Can anyone tell me what is a good procedure for cold weather? It hasn't managed to get out of the 20s and 30s here for the last week or so and has been very damp (it will only get colder now). Is it bad to go from cold/damp to heated car? I try to cover with plastic bag to go into house but not sure what else I should do.
You don't need a plastic bag, just keep all equipment in the bag in which you carry it - I beleive everybody here have decent weatherproof photobags.
If you're curious to see photos, remove the CF card before entering the warm area, and leave cold equipment inside bag for how long it is needed. I ski sometimes with DSLR, when it gets really really cold. I just kept it in bag for several hours before opening it in warm room.
Never had any issues with DSLR on the mountains, although it was Canon.
20s and 30s doesn't really count as cold. You may have some condensation issues at those temps, but that'd be about it, and they would be minor.
At 0F and lower, you may start running into battery issues. It would be appropriate to have at least a second battery available all the time, and to have it warm in your pocket. Personally I haven't done anything below -10F as I am not prepared for that and I haven't really any idea if my cameras are.
_____ Brian... a bicoastal Nikonian and Team Member
My gallery is online. Comments and critique welcomed any time!
Unfortunately it routinely gets below zero here during the winter. We once had -40 for about a week (not wind chill). If I have LowePro bags, will they do - or is there better bag for cold? It normally isn't this damp.
>Can anyone tell me what is a good procedure for cold weather? >It hasn't managed to get out of the 20s and 30s here for the >last week or so and has been very damp (it will only get >colder now). Is it bad to go from cold/damp to heated car? I >try to cover with plastic bag to go into house but not sure >what else I should do.
I've done a load of shooting over the years during January and February from Winnipeg MB down to Steinbach MB, Pembina ND, Hallock MN, Fargo ND, Minot ND, Bismark ND and of course Keystone SD & Mt. Rushmore. Shooting at -20F is a real trip.
Condensation is the enemy. But since condensation occurs on outer surfaces rather than much slower warming/cooling inner surfaces, it's always best to sling your camera under an outer layer. Unzip the outer layer, shoot, re-sling and zip up again. Mounting the camera on a tripod and shouldering the thing (like we do during temperate weather) is not a good idea in sub-zero weather because the shutter mechanism will get too cold and gum up.
When you're done shooting for the day, place the cold camera & lens back into the cold shoulder bag or backpack, then stow everything in the trunk or the rear cargo area of the vehicle. Forget about it until you reach your next destination (home, hotel or wherever). Bring the camera bag/backpack indoors and let it sit for an hour. S'about it.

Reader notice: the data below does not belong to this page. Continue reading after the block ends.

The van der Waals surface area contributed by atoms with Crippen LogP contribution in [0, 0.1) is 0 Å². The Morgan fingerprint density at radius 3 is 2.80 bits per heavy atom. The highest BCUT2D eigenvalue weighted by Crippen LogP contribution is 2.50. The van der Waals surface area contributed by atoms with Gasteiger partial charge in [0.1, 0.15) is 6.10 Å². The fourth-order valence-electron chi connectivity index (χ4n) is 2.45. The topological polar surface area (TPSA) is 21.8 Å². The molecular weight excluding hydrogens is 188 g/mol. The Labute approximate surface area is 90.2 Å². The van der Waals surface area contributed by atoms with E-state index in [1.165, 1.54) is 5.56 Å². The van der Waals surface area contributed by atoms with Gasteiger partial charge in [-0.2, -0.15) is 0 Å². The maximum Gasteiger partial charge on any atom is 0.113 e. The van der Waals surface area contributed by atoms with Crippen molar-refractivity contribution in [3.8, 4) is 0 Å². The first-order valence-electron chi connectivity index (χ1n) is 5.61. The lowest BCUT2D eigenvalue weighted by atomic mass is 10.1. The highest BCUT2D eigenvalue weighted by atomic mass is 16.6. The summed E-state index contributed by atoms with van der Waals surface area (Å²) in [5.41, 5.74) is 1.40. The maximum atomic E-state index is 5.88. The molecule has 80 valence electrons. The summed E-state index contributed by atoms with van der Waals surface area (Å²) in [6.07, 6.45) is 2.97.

Do not carry your camera exposed to freezing wind (or exposed to anything worse than a five degree wind chill factor). Always carry it inside an outer layer.
Buy good, warm, thinly insulated finger gloves. I recommend the Hatch cut resistant police/operator gloves which provide excellent fingertip sensitivity and control. Wear them inside slightly larger insulated mittens. Ensure your mittens are attached to your outer sleeves, enabling quick removal without having to think about stuffing them into pockets.
Use a soft, wide natural fiber neck strap such as the Domke which, unlike UpStraps and straps made of synthetic webbing, won't stiffen in deep cold. The frozen-stiff edge of a nylon web which slips accidentally against exposed skin will cut or scrape you at the most inopportune moment. Try the neck strap when wearing bulky outwear to ensure the strap has enough length to accommodate you.
I wanted to make sure I protected the investment in the D700 and lenses. Most of what I was watching this summer and fall have pretty much disappeared. But, I am hoping there will be some wildlife that wants to brave the cold.
I have horrible luck carrying my camera inside my clothing. The camera does a lot better staying in the cold. Inside any layer of my clothing has higher humidity and warmer temps. Placing the camera under wraps guarantees it will fog and start to drip. It is worse than bringing it into the house.
If it isn't raining more than 2mm per hour the camera stays out in the weather. If it is raining harder than that I keep it in the side of my hood where it is fully vented or use some other type of umbrella-type system.
I've had good luck with Nikon equipment at all temperatures. Temps below 0 suck batteries fast.
I use a similar/same method of gloves inside mittens with dummy cords. I dropped a mitten after climbing half a pitch up a frozen waterfall. Dummy cords took on a new meaning.
Batteries have no power life in REAL cold weather. The warmer you keep them, the better. Keep one near your skin and swap them out regularly.
Make sure your bag gets up to temperature before shooting. Otherwise you might get condensation which can be bad...
Bring a towel and a brush so you can wipe away any snow or debris before putting the camera away. Nothing is worse then having a snow chunk on a lens when you put it away so it can warm up and seep into your camera or lens optics.
Get a waterproof bag as well. Lowepro as nice ones with covers for the elements.
Mike, I agree. REAL cold weather kills the batteries. I was climbing in -1 F weather last weekend and they died. Placing the battery next to my skin warmed it up enough to get it back to half charge on the meter. The camera stayed out unprotected for about two hours before it died.
I'll change my advice to echo your first paragraph. "Keep one near your skin and swap them out regularly."